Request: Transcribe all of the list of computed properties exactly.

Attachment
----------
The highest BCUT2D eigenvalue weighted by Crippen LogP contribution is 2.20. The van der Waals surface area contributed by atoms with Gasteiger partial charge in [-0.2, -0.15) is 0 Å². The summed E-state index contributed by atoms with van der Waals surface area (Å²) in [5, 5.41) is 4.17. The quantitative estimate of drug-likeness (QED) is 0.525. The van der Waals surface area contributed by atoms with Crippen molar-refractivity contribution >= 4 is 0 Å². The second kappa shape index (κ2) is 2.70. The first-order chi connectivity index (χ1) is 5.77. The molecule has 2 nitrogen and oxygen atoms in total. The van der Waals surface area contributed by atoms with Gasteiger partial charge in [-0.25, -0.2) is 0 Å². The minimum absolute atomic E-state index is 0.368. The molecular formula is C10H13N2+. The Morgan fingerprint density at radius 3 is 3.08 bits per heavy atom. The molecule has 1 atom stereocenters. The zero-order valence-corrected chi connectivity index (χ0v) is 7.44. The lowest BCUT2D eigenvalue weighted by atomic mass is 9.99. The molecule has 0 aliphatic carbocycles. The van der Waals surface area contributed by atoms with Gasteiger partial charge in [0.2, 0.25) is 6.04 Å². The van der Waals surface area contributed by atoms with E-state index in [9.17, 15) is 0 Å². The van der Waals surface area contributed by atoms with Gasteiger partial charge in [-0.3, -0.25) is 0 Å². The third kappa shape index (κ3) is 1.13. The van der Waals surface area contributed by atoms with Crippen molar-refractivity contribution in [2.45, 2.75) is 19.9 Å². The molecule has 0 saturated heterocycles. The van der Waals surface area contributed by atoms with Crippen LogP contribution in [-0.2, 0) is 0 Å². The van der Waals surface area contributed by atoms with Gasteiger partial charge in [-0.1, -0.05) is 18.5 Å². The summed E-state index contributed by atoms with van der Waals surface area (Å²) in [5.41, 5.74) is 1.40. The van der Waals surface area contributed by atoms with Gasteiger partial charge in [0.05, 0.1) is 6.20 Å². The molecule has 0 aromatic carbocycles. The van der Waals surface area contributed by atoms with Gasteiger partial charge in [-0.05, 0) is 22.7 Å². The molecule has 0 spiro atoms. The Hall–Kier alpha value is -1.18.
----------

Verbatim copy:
The highest BCUT2D eigenvalue weighted by Crippen LogP contribution is 2.20. The van der Waals surface area contributed by atoms with Gasteiger partial charge in [-0.2, -0.15) is 0 Å². The summed E-state index contributed by atoms with van der Waals surface area (Å²) in [5, 5.41) is 4.17. The quantitative estimate of drug-likeness (QED) is 0.525. The van der Waals surface area contributed by atoms with Crippen molar-refractivity contribution >= 4 is 0 Å². The second kappa shape index (κ2) is 2.70. The first-order chi connectivity index (χ1) is 5.77. The molecule has 2 nitrogen and oxygen atoms in total. The van der Waals surface area contributed by atoms with Gasteiger partial charge in [-0.25, -0.2) is 0 Å². The minimum absolute atomic E-state index is 0.368. The molecular formula is C10H13N2+. The Morgan fingerprint density at radius 3 is 3.08 bits per heavy atom. The molecule has 1 atom stereocenters. The zero-order valence-corrected chi connectivity index (χ0v) is 7.44. The lowest BCUT2D eigenvalue weighted by atomic mass is 9.99. The molecule has 0 aliphatic carbocycles. The van der Waals surface area contributed by atoms with Gasteiger partial charge in [0.2, 0.25) is 6.04 Å². The van der Waals surface area contributed by atoms with E-state index in [9.17, 15) is 0 Å². The van der Waals surface area contributed by atoms with Gasteiger partial charge in [-0.3, -0.25) is 0 Å². The third kappa shape index (κ3) is 1.13. The van der Waals surface area contributed by atoms with Crippen molar-refractivity contribution in [2.45, 2.75) is 19.9 Å². The molecule has 0 saturated heterocycles. The van der Waals surface area contributed by atoms with Crippen LogP contribution in [-0.2, 0) is 0 Å². The van der Waals surface area contributed by atoms with Gasteiger partial charge in [-0.1, -0.05) is 18.5 Å². The summed E-state index contributed by atoms with van der Waals surface area (Å²) in [5.41, 5.74) is 1.40. The van der Waals surface area contributed by atoms with Gasteiger partial charge in [0.05, 0.1) is 6.20 Å². The molecule has 0 aromatic carbocycles. The van der Waals surface area contributed by atoms with Gasteiger partial charge in [-0.05, 0) is 22.7 Å². The molecule has 0 spiro atoms. The Hall–Kier alpha value is -1.18.